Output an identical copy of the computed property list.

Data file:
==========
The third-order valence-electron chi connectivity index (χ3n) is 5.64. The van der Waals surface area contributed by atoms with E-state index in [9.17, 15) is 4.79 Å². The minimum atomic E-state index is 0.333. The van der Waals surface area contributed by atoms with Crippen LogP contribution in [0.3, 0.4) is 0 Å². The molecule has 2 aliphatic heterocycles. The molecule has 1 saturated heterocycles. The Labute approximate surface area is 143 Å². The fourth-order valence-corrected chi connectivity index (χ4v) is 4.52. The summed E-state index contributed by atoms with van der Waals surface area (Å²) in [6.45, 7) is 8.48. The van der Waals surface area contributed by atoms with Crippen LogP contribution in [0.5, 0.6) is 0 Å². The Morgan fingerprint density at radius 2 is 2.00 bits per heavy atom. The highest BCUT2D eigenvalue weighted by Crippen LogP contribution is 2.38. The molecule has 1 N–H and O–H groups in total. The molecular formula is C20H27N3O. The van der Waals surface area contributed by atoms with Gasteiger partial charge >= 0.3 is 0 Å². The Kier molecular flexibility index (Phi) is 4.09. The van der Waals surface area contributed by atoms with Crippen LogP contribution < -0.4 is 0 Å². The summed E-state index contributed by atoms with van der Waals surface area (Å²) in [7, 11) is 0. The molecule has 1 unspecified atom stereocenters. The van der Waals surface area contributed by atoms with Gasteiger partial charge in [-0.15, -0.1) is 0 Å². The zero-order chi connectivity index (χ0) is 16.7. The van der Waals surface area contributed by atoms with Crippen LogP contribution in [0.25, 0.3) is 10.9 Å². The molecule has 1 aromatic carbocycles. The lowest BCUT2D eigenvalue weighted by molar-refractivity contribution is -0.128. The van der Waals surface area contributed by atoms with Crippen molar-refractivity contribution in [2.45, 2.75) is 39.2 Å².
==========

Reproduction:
The third-order valence-electron chi connectivity index (χ3n) is 5.64. The van der Waals surface area contributed by atoms with E-state index in [9.17, 15) is 4.79 Å². The minimum atomic E-state index is 0.333. The van der Waals surface area contributed by atoms with Crippen LogP contribution in [0.3, 0.4) is 0 Å². The molecule has 2 aliphatic heterocycles. The molecule has 1 saturated heterocycles. The Labute approximate surface area is 143 Å². The fourth-order valence-corrected chi connectivity index (χ4v) is 4.52. The summed E-state index contributed by atoms with van der Waals surface area (Å²) in [6.45, 7) is 8.48. The van der Waals surface area contributed by atoms with Crippen LogP contribution in [0.5, 0.6) is 0 Å². The Morgan fingerprint density at radius 2 is 2.00 bits per heavy atom. The highest BCUT2D eigenvalue weighted by Crippen LogP contribution is 2.38. The molecule has 1 N–H and O–H groups in total. The molecular formula is C20H27N3O. The van der Waals surface area contributed by atoms with Gasteiger partial charge >= 0.3 is 0 Å². The Kier molecular flexibility index (Phi) is 4.09. The van der Waals surface area contributed by atoms with Crippen LogP contribution < -0.4 is 0 Å². The summed E-state index contributed by atoms with van der Waals surface area (Å²) in [7, 11) is 0. The molecule has 1 unspecified atom stereocenters. The van der Waals surface area contributed by atoms with Gasteiger partial charge in [-0.15, -0.1) is 0 Å². The zero-order chi connectivity index (χ0) is 16.7. The van der Waals surface area contributed by atoms with Crippen LogP contribution in [0.25, 0.3) is 10.9 Å². The molecule has 1 aromatic carbocycles. The lowest BCUT2D eigenvalue weighted by molar-refractivity contribution is -0.128. The van der Waals surface area contributed by atoms with Crippen molar-refractivity contribution in [2.45, 2.75) is 39.2 Å².